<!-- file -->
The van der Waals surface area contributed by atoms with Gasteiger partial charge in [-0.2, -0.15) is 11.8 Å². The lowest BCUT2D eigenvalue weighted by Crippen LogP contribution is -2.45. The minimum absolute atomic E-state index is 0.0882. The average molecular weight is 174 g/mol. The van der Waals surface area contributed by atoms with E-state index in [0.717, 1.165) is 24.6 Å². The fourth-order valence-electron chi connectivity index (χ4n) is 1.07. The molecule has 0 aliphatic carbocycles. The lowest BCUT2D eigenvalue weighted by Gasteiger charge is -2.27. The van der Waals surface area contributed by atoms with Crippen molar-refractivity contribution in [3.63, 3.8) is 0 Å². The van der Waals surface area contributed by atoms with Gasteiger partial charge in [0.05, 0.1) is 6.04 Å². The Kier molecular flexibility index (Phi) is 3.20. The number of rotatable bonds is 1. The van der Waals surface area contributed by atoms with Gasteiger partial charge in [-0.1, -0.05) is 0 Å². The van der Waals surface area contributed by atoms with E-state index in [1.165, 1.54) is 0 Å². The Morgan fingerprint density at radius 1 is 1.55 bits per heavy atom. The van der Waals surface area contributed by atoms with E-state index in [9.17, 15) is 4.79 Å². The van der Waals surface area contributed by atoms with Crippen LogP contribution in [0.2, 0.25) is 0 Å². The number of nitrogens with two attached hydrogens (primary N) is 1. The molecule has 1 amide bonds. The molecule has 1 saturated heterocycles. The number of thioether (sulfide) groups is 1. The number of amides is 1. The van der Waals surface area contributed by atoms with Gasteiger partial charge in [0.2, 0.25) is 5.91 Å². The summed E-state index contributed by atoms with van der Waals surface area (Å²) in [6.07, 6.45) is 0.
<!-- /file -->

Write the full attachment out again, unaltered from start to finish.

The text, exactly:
The van der Waals surface area contributed by atoms with Gasteiger partial charge in [-0.2, -0.15) is 11.8 Å². The lowest BCUT2D eigenvalue weighted by Crippen LogP contribution is -2.45. The minimum absolute atomic E-state index is 0.0882. The average molecular weight is 174 g/mol. The van der Waals surface area contributed by atoms with E-state index in [0.717, 1.165) is 24.6 Å². The fourth-order valence-electron chi connectivity index (χ4n) is 1.07. The molecule has 0 aliphatic carbocycles. The lowest BCUT2D eigenvalue weighted by Gasteiger charge is -2.27. The van der Waals surface area contributed by atoms with Crippen molar-refractivity contribution in [3.63, 3.8) is 0 Å². The van der Waals surface area contributed by atoms with Gasteiger partial charge in [0.05, 0.1) is 6.04 Å². The Kier molecular flexibility index (Phi) is 3.20. The number of rotatable bonds is 1. The van der Waals surface area contributed by atoms with Gasteiger partial charge in [-0.1, -0.05) is 0 Å². The van der Waals surface area contributed by atoms with E-state index in [1.165, 1.54) is 0 Å². The Morgan fingerprint density at radius 1 is 1.55 bits per heavy atom. The van der Waals surface area contributed by atoms with E-state index in [9.17, 15) is 4.79 Å². The van der Waals surface area contributed by atoms with Crippen LogP contribution in [0.2, 0.25) is 0 Å². The number of nitrogens with two attached hydrogens (primary N) is 1. The molecule has 1 amide bonds. The molecule has 1 saturated heterocycles. The number of thioether (sulfide) groups is 1. The number of amides is 1. The van der Waals surface area contributed by atoms with Gasteiger partial charge in [0.2, 0.25) is 5.91 Å². The summed E-state index contributed by atoms with van der Waals surface area (Å²) in [6.07, 6.45) is 0.